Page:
Vanessa Bryant Excuses Herself From Court When A Witness Testifies About Seeing Crash Photos From Kobe’s Death

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On Thursday, witnesses began testifying in Bryant’s lawsuit against Los Angeles County after being shown images of crash victims’ “body parts.”

On the second day of her trial against Los Angeles County, Vanessa Bryant left the courtroom because a witness claimed that a deputy trainee from the department had exchanged graphic images from the collision that claimed the lives of her daughter Gianna and her husband Kobe Bryant.

According to a USA Today article, Bryant, 40, started crying during one witness’ statement before leaving the room. That day, she didn’t come back.

Following reports that eight L.A. County Sheriff’s Department deputies allegedly took graphic photos of the victims and shared them with unauthorized people, Bryant and Chris Chester, a father who lost his wife and daughter in the 2020 helicopter crash, are suing L.A. County for damages for emotional distress and mental anguish.

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On Thursday, several witnesses joined the witness stand, including former bartender Victor Gutierrez who claimed Cruz had shown him the pictures. Ralph Mendez Jr., a patron of the bar who claimed to have witnessed the exchange and to have formally complained to the sheriff’s office, also testified before the jury.

On Thursday, Gutierrez testified in court that Joey Cruz, a deputy trainee, approached him while he was working as a bartender immediately after the Jan. 26, 2020 collision and asked if he would want to see a picture of the victims’ bodies.

A lawyer representing Bryant specifically questioned Gutierrez, asking him if he saw a human body in the image that he believed to be Kobe Bryant. Cruz did, according to Gutierrez, show him the body portion.

Cruz allegedly showed Gutierrez pictures of body parts that were not gender- nor age-specific, according to Gutierrez. Did you notice any of the images that contained what appeared to be a girl as well? Bryant’s lawyer enquired. In response, Gutierrez “They were only components… I’m not sure if they were male or female.”

Additionally, a video of Cruz and Gutierrez allegedly laughing and looking at Cruz’s phone while inside the bar was displayed to the jury. Gutierrez is then seen pointing to his head, torso, and throat, which Bryant’s lawyer felt was a reference to the victims’ physical state. According to USA Today, Gutierrez rejected the notion, stating in front of the jury, “You gotta be psycho to do it.”

While testifying, Gutierrez insisted that he was not amusing himself by looking at pictures of the victims. Mendez, the patron who claimed to have seen the exchange and reported it to the sheriff’s office, however, told the jury that he was “in disbelief of everything” he had heard from Cruz and Gutierrez that evening.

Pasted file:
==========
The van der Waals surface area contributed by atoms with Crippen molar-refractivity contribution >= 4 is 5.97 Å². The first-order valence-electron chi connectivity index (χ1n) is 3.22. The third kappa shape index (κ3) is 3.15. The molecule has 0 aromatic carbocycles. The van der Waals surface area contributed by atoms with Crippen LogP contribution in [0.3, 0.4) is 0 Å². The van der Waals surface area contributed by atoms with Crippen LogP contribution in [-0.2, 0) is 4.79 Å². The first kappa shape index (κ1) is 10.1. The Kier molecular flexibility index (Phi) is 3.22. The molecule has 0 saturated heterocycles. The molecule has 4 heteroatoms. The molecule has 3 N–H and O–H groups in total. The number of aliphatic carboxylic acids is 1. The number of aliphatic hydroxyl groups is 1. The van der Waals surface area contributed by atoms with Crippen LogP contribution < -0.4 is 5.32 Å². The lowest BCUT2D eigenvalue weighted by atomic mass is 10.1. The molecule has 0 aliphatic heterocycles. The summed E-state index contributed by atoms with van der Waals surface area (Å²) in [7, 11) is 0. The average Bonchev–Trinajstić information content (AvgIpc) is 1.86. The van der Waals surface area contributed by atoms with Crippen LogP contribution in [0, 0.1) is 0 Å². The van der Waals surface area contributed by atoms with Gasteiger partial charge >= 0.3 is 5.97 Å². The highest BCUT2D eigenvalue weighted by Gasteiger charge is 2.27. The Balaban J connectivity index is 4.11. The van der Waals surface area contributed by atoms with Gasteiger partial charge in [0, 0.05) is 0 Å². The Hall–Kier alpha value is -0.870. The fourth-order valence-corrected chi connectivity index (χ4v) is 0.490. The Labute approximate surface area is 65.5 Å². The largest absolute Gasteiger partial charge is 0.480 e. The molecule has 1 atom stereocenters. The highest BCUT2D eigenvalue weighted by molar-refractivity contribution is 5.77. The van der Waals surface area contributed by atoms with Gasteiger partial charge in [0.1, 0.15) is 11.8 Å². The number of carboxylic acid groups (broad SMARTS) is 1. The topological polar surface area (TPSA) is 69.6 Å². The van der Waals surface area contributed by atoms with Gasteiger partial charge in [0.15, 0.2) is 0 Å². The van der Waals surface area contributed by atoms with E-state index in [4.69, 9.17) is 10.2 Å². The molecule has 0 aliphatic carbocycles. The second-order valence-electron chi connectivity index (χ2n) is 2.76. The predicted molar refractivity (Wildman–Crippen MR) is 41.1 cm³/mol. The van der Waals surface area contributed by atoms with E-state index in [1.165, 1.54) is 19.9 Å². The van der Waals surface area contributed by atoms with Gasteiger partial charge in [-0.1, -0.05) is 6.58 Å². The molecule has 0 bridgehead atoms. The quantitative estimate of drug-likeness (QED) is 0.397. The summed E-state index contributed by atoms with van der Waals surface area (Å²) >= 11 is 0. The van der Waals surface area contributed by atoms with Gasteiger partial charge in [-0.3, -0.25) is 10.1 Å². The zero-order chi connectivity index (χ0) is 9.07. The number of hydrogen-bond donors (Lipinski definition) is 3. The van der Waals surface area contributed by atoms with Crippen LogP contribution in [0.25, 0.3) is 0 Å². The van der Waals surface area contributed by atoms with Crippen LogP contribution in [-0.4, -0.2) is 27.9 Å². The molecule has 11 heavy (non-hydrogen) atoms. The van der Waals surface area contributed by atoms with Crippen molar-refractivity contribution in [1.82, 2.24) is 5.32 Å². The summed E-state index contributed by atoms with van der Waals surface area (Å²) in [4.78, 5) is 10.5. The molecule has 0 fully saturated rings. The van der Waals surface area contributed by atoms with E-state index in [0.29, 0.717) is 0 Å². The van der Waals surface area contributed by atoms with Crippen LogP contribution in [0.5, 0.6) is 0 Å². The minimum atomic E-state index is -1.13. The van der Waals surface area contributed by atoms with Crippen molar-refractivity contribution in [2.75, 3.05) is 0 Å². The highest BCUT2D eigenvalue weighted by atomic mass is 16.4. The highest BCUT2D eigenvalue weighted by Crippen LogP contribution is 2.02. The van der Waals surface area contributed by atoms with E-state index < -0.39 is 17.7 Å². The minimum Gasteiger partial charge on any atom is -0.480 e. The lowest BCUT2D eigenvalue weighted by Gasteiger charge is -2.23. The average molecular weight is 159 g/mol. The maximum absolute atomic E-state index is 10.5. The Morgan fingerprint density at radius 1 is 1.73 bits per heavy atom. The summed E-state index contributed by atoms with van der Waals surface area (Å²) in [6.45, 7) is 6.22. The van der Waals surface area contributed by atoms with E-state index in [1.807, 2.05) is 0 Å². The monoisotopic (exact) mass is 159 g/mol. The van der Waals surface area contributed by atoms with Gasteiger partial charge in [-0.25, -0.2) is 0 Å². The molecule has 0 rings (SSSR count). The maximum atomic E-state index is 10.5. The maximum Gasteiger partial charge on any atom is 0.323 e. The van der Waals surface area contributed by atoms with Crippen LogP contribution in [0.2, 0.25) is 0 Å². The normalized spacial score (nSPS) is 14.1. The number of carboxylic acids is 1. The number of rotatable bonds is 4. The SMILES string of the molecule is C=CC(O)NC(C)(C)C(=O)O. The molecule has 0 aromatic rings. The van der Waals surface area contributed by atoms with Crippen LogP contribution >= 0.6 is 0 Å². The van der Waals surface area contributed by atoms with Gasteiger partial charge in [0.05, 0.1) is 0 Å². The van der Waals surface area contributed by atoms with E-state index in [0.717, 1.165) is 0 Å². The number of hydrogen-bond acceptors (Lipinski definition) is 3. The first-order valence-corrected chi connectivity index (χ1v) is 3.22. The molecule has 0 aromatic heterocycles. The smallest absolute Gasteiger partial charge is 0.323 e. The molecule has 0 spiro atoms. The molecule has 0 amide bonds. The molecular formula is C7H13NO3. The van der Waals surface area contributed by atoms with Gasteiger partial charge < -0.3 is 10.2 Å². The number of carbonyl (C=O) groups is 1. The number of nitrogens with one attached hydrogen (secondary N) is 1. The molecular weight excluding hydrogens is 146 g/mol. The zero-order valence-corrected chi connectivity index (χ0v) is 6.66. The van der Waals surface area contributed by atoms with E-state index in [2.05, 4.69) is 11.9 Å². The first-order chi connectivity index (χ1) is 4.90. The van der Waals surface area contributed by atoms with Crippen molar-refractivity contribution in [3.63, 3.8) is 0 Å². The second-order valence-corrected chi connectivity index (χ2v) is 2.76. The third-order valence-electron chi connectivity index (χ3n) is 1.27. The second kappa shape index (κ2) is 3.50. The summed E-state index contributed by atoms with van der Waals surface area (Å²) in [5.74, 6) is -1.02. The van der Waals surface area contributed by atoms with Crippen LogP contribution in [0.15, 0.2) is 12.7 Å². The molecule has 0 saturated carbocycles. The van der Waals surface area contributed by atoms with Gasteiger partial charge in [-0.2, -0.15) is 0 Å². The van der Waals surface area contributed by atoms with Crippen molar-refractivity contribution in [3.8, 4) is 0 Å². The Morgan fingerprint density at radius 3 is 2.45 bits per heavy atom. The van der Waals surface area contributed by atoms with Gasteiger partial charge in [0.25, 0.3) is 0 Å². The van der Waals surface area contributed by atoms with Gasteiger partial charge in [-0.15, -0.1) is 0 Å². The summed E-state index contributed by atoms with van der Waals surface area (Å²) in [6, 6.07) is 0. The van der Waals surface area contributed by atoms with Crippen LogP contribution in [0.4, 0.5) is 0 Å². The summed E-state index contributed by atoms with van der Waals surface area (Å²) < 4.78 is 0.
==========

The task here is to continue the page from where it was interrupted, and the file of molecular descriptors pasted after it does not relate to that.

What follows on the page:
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Emily Tauscher, a captain with the county coroner’s office, testified about the condition of the crash victims’ bodies before Gutierrez took the stand. According to USA Today, Bryant left the courtroom during Tauscher’s testimony because, according to her attorney, she always worries that the pictures would be made public.

Following the conclusion of jury selection, the trial started on Wednesday, according to several publications. Bryant sued Los Angeles County in September 2021, claiming emotional distress after finding that emergency personnel had released collision photographs online.

In December 2021, Los Angeles County attempted to have her lawsuit dismissed, but a judge rejected their motion. Bryant stated in her declaration that she has experienced “tremendous agony and distress.”

Part of Bryant’s statement was, “It infuriates me that the people I trusted to safeguard my husband and daughter’s dignity misused their positions to get souvenirs of their deaths, as though having images of their remains makes them important.”

She stated, “I feel ill at the idea that deputies and firefighters have looked at pictures of my husband and child’s bodies without a reason.” “Seeing pics of my husband’s and daughter’s bodies being laughed at while being displayed at a bar and an awards dinner also makes me feel a great sense of anguish and rage. Given how many individuals possessed the pictures, I’m sure this wasn’t the only time they were displayed.”

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Since 2014, Eliza Grace has worked as a reporter covering movies and other forms of media. She is particularly well-known for the humorous way in which she analyses film. On a regular basis, she contributes articles to The Current that are movie reviews as well as articles about the newest movies, video games, and entertainment news. Words from Eliza Grace: "There's a standard formula for success in the entertainment medium and that's: Beat it to death if it succeeds."